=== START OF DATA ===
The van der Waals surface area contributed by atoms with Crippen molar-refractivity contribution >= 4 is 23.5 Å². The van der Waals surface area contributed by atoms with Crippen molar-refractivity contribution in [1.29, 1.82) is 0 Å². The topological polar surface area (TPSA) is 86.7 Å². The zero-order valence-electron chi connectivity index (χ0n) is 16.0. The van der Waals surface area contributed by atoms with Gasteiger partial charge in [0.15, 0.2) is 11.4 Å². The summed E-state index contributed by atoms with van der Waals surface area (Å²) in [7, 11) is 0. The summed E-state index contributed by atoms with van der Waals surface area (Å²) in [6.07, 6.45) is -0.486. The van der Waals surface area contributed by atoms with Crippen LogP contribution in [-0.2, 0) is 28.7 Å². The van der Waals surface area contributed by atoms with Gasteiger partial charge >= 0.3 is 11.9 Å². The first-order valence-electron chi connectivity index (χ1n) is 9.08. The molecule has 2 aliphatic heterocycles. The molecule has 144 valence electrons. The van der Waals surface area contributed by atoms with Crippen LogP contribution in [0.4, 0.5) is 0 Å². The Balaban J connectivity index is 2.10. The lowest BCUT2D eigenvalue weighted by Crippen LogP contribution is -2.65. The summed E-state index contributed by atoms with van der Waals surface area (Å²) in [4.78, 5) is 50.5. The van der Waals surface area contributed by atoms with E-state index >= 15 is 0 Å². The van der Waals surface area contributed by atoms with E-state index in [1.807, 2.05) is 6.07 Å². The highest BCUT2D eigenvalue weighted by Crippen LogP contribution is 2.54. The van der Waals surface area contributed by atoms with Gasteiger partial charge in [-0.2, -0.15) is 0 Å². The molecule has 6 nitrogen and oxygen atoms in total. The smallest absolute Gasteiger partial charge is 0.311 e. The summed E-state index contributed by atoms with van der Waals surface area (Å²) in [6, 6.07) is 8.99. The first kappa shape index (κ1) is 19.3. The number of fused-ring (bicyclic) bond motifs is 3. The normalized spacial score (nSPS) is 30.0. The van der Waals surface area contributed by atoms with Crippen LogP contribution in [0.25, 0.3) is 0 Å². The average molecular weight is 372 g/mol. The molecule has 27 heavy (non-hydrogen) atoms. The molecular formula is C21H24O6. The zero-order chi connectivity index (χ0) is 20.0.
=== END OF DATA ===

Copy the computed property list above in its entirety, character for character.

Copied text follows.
The van der Waals surface area contributed by atoms with Crippen molar-refractivity contribution >= 4 is 23.5 Å². The van der Waals surface area contributed by atoms with Crippen molar-refractivity contribution in [1.29, 1.82) is 0 Å². The topological polar surface area (TPSA) is 86.7 Å². The zero-order valence-electron chi connectivity index (χ0n) is 16.0. The van der Waals surface area contributed by atoms with Gasteiger partial charge in [0.15, 0.2) is 11.4 Å². The summed E-state index contributed by atoms with van der Waals surface area (Å²) in [7, 11) is 0. The summed E-state index contributed by atoms with van der Waals surface area (Å²) in [6.07, 6.45) is -0.486. The van der Waals surface area contributed by atoms with Crippen LogP contribution in [-0.2, 0) is 28.7 Å². The van der Waals surface area contributed by atoms with Gasteiger partial charge >= 0.3 is 11.9 Å². The first-order valence-electron chi connectivity index (χ1n) is 9.08. The molecule has 2 aliphatic heterocycles. The molecule has 144 valence electrons. The van der Waals surface area contributed by atoms with Crippen LogP contribution in [0.4, 0.5) is 0 Å². The Balaban J connectivity index is 2.10. The lowest BCUT2D eigenvalue weighted by Crippen LogP contribution is -2.65. The summed E-state index contributed by atoms with van der Waals surface area (Å²) in [4.78, 5) is 50.5. The van der Waals surface area contributed by atoms with E-state index >= 15 is 0 Å². The van der Waals surface area contributed by atoms with E-state index in [1.807, 2.05) is 6.07 Å². The highest BCUT2D eigenvalue weighted by Crippen LogP contribution is 2.54. The van der Waals surface area contributed by atoms with Gasteiger partial charge in [-0.2, -0.15) is 0 Å². The molecule has 6 nitrogen and oxygen atoms in total. The smallest absolute Gasteiger partial charge is 0.311 e. The summed E-state index contributed by atoms with van der Waals surface area (Å²) in [6, 6.07) is 8.99. The first kappa shape index (κ1) is 19.3. The number of fused-ring (bicyclic) bond motifs is 3. The normalized spacial score (nSPS) is 30.0. The van der Waals surface area contributed by atoms with Crippen LogP contribution in [0.25, 0.3) is 0 Å². The average molecular weight is 372 g/mol. The molecule has 27 heavy (non-hydrogen) atoms. The molecular formula is C21H24O6. The zero-order chi connectivity index (χ0) is 20.0.